New research published in The Lancet Respiratory Medicine and presented at the European Congress of Clinical Microbiology & Infectious Diseases (ECCMID) suggests the altered sleep patterns in British residents hospitalized with COVID-19 likely contributed to developing breathlessness, or dyspnea following recovery from the initial illness.
This is the first known study linking breathlessness and sleep disturbances, two common symptoms noted during and following COVID-19 infection. The study took place across 38 UK health centers and was led by researchers from the University of Manchester and Leicester, as part of the larger post-hospitalization COVID-19 study (PHOSP-COVID).
To conduct the study, researchers reviewed self-reported sleep quality surveys (Pittsburgh Sleep Quality Index questionnaire) from 638 patients, and data from 729 patients who wore devices similar to smart watches that measured night-time activity levels. All participants had COVID-19 from March to and October 2021. Data were collected 2 to 7 months and 10 to 14 months after hospital discharge.
Sleep problems persist up to 1 year
A total of 62% of participants who had been admitted to hospital for COVID-19 reported sleep disruption, which was likely to persist for at least 12 months.
“Our findings suggest that sleep disturbance is a common problem after hospitalisation for COVID-19 and is associated with breathlessness,” said study author Callum Jackson, MMath, from the University of Manchester, in an ECCMID press release.
“We also show this is likely to persist for at least 12 months, as subjective sleep quality did not change between 5 and 12 month follow-up visits.”
This is likely to persist for at least 12 months, as subjective sleep quality did not change between 5 and 12 month follow-up visits.
Because sleep disturbances commonly occurs after any hospitalization, the authors compared COVID-19 patients to matched controls hospitalized for any illness in the United Kingdom during the same timeframe. Participants who had COVID-19 hospitalizations and reported sleep problems logged more hours in bed but saw a 19% decrease in their sleep regularity scale compared with matched controls.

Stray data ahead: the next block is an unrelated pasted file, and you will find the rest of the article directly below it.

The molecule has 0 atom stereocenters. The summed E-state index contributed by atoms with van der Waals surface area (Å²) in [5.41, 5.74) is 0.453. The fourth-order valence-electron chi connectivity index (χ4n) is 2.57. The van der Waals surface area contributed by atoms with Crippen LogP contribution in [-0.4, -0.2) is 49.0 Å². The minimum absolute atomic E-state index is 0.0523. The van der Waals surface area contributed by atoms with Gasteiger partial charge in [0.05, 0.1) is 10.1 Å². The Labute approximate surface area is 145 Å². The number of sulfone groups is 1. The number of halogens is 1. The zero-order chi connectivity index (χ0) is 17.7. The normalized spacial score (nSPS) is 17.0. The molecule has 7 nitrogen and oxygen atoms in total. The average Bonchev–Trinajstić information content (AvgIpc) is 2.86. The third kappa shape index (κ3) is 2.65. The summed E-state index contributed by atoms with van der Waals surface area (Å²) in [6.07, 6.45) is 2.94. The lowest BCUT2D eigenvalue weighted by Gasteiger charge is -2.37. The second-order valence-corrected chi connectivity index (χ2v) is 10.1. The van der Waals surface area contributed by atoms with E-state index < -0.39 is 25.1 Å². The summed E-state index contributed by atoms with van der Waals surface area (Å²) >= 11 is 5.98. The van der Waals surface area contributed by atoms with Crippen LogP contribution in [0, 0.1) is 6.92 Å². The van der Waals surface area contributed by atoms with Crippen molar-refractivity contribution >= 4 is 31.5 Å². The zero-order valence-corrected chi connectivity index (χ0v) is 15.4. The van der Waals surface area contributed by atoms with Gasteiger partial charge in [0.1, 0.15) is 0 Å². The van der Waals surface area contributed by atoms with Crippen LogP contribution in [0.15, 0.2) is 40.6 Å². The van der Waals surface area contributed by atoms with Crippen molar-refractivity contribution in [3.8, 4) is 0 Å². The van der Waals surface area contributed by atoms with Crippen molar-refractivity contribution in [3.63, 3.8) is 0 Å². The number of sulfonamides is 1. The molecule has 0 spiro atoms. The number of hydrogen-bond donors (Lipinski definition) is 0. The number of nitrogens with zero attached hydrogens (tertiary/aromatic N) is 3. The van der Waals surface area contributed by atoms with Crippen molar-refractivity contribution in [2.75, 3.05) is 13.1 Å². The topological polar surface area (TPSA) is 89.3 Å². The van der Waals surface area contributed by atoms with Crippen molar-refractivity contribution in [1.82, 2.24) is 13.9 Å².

Sleep disturbance not linked to disease severity
Though all study participants were hospitalized for COVID, those who did and did not need critical care reported sleep disturbances in equal measure.
Those who reported sleep disturbances, however, were also more likely to report anxiety and muscle weakness.
“Participants with poor sleep quality (as defined by the Pittsburgh Sleep Quality Index) tended to be female, younger, have a higher BMI, have previous depression or anxiety, have previous dyspnoea, have previous poorer quality sleep, and have lower alcohol consumption than those with good sleep quality,” the authors wrote.
Which comes first?
In a commentary on the study, scientists from the University of California-San Diego said sleep disturbance, breathlessness, and anxiety are common after COVID-19 and are associated with one another, although the underlying mechanisms remain unclear.
The commentary authors caution that the study shows correlation—not causation. “It is unclear whether sleep disturbance is causing anxiety or whether anxiety is contributing to poor sleep. Interventional studies are required to define the underlying causal pathways,” they wrote.
It is unclear whether sleep disturbance is causing anxiety or whether anxiety is contributing to poor sleep.
Though more work is needed to understand sleep and long COVID symptoms, the commentary authors said systematic screening of sleep and respiratory abnormalities following recovery from COVID-19 is not yet indicated.